Hobby Focus: Record Collecting

Hobby: Record Collecting

Cost: Low to very expensive

Time required: Completely up to you but you may find that time flies by if you’re enjoying it

WG got me started on records. I’d been accompanying him to the record store for quite some time but I would check out the CDs while he was looking at records. They play music in the record store, and one day there was an album playing that really caught my attention. It was Bad Habits by the Monks.

I tried to get it on CD but had no luck through the regular channels. The record store even tried to order it for me but they weren’t able to get it, either.

One day, WG asked if I wanted a turntable. He had an old Sony turntable in the shop to get fixed and said if I wanted it, all I had to do was pay for the repairs. I agreed on the spot and was excited to get my hands on a couple of records. I didn’t know what kind, I didn’t know how many, but I wanted to listen to stuff that isn’t played on the radio every day.

So, with a newly fixed and adjusted turntable and an amp from WG (thanks again!) I started my record collection.

I like many kinds of music, and found that the dollar bin holds all kinds of neat records and is a great window back into the past – to a time where there were record labels everywhere and they would press ANYTHING to make a dollar or two. You just can’t get a lot of this stuff anymore. Another good thing about the dollar bin is that I don’t need to listen to a $1 record a hundred times to get my money’s worth.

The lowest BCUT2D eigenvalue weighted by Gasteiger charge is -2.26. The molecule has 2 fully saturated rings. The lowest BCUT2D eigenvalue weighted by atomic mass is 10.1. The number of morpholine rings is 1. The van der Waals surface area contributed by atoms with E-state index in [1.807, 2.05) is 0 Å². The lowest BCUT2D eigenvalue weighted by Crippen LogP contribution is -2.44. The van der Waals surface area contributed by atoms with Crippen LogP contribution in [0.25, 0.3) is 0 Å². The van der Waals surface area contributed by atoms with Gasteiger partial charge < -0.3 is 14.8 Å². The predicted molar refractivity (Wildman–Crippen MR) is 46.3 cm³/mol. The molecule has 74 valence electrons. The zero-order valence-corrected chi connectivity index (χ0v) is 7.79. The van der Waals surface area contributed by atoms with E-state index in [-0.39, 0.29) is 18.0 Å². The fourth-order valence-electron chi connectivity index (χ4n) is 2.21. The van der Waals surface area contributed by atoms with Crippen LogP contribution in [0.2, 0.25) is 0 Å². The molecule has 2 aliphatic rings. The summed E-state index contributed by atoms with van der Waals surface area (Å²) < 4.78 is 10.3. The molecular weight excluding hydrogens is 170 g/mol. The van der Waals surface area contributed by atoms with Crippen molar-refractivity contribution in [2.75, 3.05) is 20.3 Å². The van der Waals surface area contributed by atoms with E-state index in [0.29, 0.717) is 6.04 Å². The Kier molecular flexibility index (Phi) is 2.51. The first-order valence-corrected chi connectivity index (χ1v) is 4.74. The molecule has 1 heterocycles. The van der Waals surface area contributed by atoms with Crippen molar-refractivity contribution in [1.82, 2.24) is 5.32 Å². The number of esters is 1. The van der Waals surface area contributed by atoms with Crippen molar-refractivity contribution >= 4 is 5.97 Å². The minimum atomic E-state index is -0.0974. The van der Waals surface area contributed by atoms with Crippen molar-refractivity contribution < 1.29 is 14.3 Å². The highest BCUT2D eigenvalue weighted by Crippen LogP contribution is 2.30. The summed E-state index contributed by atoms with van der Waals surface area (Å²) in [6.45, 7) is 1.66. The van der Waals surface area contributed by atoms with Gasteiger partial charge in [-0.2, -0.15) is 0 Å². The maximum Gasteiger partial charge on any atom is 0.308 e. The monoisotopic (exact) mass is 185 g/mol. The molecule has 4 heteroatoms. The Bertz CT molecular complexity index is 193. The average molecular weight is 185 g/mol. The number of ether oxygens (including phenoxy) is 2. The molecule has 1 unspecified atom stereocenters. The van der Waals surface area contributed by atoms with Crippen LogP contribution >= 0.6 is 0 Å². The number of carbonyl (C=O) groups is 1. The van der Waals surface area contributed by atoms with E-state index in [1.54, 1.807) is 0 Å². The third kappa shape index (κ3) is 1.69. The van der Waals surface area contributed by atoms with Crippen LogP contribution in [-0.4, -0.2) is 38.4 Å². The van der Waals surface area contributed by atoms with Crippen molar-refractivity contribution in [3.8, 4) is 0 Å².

Record collecting can be an adventure. Since vinyl is making a comeback, lots of cities have record shows that you can sometimes find decent deals or something really different. Thrift stores often have a pile of beat-up records that may contain a gem or two. Even people who used to listen to records but don’t anymore may be willing to part with their collections – once my folks found out that I had a turntable and was actually using it, they gave me their collection (thanks!).

Another nice thing about vinyl is that some songs just sound better with the hiss and pops of an analog recording. A good example of this is “King of the Road” by Roger Miller. Lots of the old stuff just sounds… right.

Many currently popular artists (and lots of unpopular ones) are putting out vinyl records when they release a new album. These are typically pretty expensive – I’ve seen them around $30 to $70 for a brand new unopened copy. Like I mentioned earlier, I prefer the dollar bin.

There are also a lot of records out there that are significant in some way. A lot of the really old electronic music (played on a Moog) opened the doors for the synthesizer sounds of the 1970s and 80s. Albums featuring the Hammond organ are often cheesy (especially anything that ends with “a gogo”) but are full of the kind of music that can make you tap your toe and smile.

If you’re going to buy a record, check the following things:

  • Is it mouldy or very dirty? If so, skip it.
  • Is it scratched very badly? If so, skip it.
  • Is it scuffed or scratched lightly? If so, see if you can try it out in the store before buying it. Lots of records that look like they’re in bad shape are actually still listenable.
  • Look at it edge-on. Is it warped? If so, try it first, but if it’s warped to the point where you can see it, it’s probably no good.

Some people collect records for the covers, and I can’t blame them – some of them are really cool. I’ve got two covers framed and hanging on the wall because they’re pretty neat.

I enjoy collecting records a lot and am up to about 250 of them. I’ve got music from many genres – folk, country, pop, rock, metal, punk… WG has been very helpful in expanding my repertoire, and J has been very patient with me as I slowly fill up shelves with records.

One last thing – I find that going to look for records is a good way to get out of the house for a little bit. Dr C and Dr W have both suggested that the more I keep moving and get used to going out more, the faster my recovery will be.

Stay safe!

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